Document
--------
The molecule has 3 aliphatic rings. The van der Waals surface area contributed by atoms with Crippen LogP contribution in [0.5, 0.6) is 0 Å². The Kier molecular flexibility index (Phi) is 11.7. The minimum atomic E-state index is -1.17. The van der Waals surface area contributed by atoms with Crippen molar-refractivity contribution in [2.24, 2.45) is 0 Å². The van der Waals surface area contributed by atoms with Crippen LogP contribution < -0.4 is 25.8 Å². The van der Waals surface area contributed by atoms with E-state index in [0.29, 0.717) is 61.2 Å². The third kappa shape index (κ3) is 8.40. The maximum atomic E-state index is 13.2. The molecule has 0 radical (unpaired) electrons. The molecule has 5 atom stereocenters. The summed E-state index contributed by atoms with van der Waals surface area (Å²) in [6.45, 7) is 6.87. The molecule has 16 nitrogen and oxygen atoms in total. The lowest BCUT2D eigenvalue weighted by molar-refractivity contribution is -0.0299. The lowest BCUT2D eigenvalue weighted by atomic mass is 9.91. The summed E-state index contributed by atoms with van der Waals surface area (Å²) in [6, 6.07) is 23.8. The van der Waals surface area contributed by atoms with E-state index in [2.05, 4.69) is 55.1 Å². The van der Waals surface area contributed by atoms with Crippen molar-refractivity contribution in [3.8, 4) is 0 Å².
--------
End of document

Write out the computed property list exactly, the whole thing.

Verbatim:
The molecule has 3 aliphatic rings. The van der Waals surface area contributed by atoms with Crippen LogP contribution in [0.5, 0.6) is 0 Å². The Kier molecular flexibility index (Phi) is 11.7. The minimum atomic E-state index is -1.17. The van der Waals surface area contributed by atoms with Crippen molar-refractivity contribution in [2.24, 2.45) is 0 Å². The van der Waals surface area contributed by atoms with Crippen LogP contribution < -0.4 is 25.8 Å². The van der Waals surface area contributed by atoms with E-state index in [0.29, 0.717) is 61.2 Å². The third kappa shape index (κ3) is 8.40. The maximum atomic E-state index is 13.2. The molecule has 0 radical (unpaired) electrons. The molecule has 5 atom stereocenters. The summed E-state index contributed by atoms with van der Waals surface area (Å²) in [6.45, 7) is 6.87. The molecule has 16 nitrogen and oxygen atoms in total. The lowest BCUT2D eigenvalue weighted by molar-refractivity contribution is -0.0299. The lowest BCUT2D eigenvalue weighted by atomic mass is 9.91. The summed E-state index contributed by atoms with van der Waals surface area (Å²) in [6, 6.07) is 23.8. The van der Waals surface area contributed by atoms with E-state index in [2.05, 4.69) is 55.1 Å². The van der Waals surface area contributed by atoms with Crippen molar-refractivity contribution in [3.8, 4) is 0 Å².